sprache deutsch
sprache english
» shopping cart
0 article(s) - 0.00 EUR

Thursday, May 24, 2018
 welcome page » history  » history of economy & society 
The Negotiations of the great powers at the Congress of Vienna in light of the Saxon Crisis
download size:
approx. 111 kb

The Negotiations of the great powers at the Congress of Vienna in light of the Saxon Crisis

22 pages · 5.10 EUR
(September 2016)

I agree with the terms and conditions, especially point 10 (only private use, no transmission to third party) and accept that my order cannot be revoked.


Among the numerous topics negotiated by the Great Powers Russia, Great Britain, Prussia, Austria and France at the Congress of Vienna, the question of the political future of the Grand Duchy of Warsaw (Poland) and the Kingdom of Saxony was of central concern. The reason for this was not so much that these two states were of exceptional political, strategic or economic significance (even though these aspects cannot be completely dismissed). It was rather due to the fact that the fronts had hardened so much between the powers that had gained victory over Napoleon while fighting about the future affiliation of these two states. Thus at the turn of the year from 1814 to 1815, a military conflict between Austria and Great Britain on the one side and Prussia and Russia on the other side was only narrowly avoided. Not surprisingly, therefore, the dispute over Poland and Saxony - commonly referred to as the 'Saxon-Polish Crisis' - has been the topic of numerous historical research projects. It can be noted, however, that so far very little research has focused on the Saxon part of the 'Saxon-Polish Crisis', i.e. the Kingdom of Saxony itself, not only in the negotiations at the Congress of Vienna but especially on the roots of the crisis dating back to the political events of the 'liberation year' of 1813.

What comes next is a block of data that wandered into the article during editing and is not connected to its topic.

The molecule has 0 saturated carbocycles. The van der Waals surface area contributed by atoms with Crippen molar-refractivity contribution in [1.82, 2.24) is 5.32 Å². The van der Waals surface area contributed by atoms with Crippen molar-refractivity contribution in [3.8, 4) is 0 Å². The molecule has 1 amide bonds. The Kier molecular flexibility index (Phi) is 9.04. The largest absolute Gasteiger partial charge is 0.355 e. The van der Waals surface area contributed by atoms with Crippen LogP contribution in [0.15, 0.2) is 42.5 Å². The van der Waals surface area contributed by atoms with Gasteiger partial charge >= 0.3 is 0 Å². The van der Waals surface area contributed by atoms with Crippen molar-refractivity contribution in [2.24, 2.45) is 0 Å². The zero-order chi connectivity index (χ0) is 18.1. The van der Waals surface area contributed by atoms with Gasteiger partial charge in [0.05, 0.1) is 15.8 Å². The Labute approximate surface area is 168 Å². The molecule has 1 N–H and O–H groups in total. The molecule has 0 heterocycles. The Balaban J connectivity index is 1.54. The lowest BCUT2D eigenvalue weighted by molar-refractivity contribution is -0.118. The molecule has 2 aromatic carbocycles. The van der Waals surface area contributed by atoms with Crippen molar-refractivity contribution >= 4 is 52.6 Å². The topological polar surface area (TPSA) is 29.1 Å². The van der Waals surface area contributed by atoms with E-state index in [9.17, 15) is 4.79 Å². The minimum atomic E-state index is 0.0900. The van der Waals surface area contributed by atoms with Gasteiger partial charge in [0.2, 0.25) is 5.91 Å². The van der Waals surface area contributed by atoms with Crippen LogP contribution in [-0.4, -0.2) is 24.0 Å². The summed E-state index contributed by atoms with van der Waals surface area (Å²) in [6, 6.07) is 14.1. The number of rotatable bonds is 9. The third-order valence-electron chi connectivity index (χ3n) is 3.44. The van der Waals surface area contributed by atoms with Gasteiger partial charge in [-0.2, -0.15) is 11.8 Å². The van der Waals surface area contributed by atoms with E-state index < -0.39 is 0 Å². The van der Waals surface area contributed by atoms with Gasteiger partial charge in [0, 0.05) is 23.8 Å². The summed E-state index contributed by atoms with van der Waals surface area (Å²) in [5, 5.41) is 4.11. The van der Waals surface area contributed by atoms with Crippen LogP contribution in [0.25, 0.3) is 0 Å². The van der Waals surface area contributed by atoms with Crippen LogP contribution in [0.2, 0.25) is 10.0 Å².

quotable essay from ...
the author
Dr. Isabella Blank
Isabella Blank

published her PhD thesis on the Saxon Crisis in 2013. She currently works in the historical archives of a globaly operating chemical company